But the most memorable moment in the club’s history was Grand Final day 1970. Anyone who was at Manuka Oval that day will never forget the last 90 seconds of that game. A Daramalan ex-student playing for Royals scored a try which gave Royals the lead and with only 90 seconds to go Daramalan winger John Byrne took the ball on his own line. The crowd rose to their feet as John weaved through the Royals defenders to put the ball down under the post at the other end of the field. John Ryan converted what the Newspapers claimed to be the “try of the century” to give Daramalan victory and an unforgettable memory.

Promotion to second grade followed in 1971 where the club performed creditably that year and again in 1972. The chance to consolidate was lost when logistics again caught up with Daramalan and the club was “invited” to field in First Grade. Frank Hegerty Snr. and his executive had many sleepless nights before deciding to accept the invitation. The club showed in 1973 that the decision was the correct one. Although Daramalan did not figure in the semi finals, we showed that we had players capable of playing first grade with Jon Hardy, Michael Dainer and Peter McGrath picked in ACT Representative teams. The strength of a growing but young first grade club was emphasized in 1975 when Daramalan won the club championship for the first time. For the record, the first grade side in 1973 was Forwards: Robert McGrath, Brendan McGee, Michael Dainer, Brian Beasley, Eddie Zeiman Graham Johnson, Anthony Nott, Jon Hardy, Backs: Norm Baker, Peter McGrath, Dennis McGrath, David Lange, Peter Martin, J.J.Willoughby-Thomas, Damien Quirk. Coach: John Dowse Manager: Peter Fox.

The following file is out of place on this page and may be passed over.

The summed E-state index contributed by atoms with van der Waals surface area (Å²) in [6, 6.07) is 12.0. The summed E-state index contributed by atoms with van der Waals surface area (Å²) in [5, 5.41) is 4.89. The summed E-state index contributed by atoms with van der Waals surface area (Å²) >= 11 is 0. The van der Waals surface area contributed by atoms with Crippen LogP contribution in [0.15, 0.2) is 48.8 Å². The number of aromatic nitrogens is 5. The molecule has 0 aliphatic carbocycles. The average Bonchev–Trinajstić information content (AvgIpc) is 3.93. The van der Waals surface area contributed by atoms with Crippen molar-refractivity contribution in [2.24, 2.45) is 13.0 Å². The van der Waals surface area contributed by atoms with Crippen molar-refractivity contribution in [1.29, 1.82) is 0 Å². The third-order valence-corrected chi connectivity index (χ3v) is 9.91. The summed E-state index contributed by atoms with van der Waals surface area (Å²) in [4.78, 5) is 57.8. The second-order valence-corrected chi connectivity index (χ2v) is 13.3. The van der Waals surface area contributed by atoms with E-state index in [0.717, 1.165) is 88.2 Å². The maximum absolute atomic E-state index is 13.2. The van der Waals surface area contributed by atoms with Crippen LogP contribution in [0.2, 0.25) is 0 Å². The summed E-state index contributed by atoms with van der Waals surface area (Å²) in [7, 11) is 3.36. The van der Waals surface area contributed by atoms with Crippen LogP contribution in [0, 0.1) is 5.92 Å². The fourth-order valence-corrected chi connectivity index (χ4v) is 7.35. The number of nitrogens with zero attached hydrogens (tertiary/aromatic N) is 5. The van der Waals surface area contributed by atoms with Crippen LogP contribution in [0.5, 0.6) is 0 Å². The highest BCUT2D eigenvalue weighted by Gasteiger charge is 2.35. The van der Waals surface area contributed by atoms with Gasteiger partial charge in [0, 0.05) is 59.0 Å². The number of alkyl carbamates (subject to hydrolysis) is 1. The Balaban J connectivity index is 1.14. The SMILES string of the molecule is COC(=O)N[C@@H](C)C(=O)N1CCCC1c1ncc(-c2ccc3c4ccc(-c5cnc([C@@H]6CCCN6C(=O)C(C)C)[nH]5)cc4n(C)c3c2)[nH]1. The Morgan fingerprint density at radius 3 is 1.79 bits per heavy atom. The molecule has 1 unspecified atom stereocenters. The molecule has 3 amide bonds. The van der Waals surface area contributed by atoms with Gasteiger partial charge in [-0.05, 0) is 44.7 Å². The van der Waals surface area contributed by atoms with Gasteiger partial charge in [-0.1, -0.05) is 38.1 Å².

By 1986 Daramalan had won the Club Championship 5 times, in 1975, 1978, 1981, 1982 and 1983 being runner up on a number of occasions including 1984 and 1985. First Grade had played 9 of the last 10 seasons in the final semies. First Grade played in the Grand Final every year from 1982 to 1986 with 1984 being our first Grand Final win in first grade followed up by a win in 1986. Reserve Grade won the Grand Final in 1981, 1983, 1984 and 1985; Third Grade in 1980, 1982 and 1983 and Fourth Grade in 1978.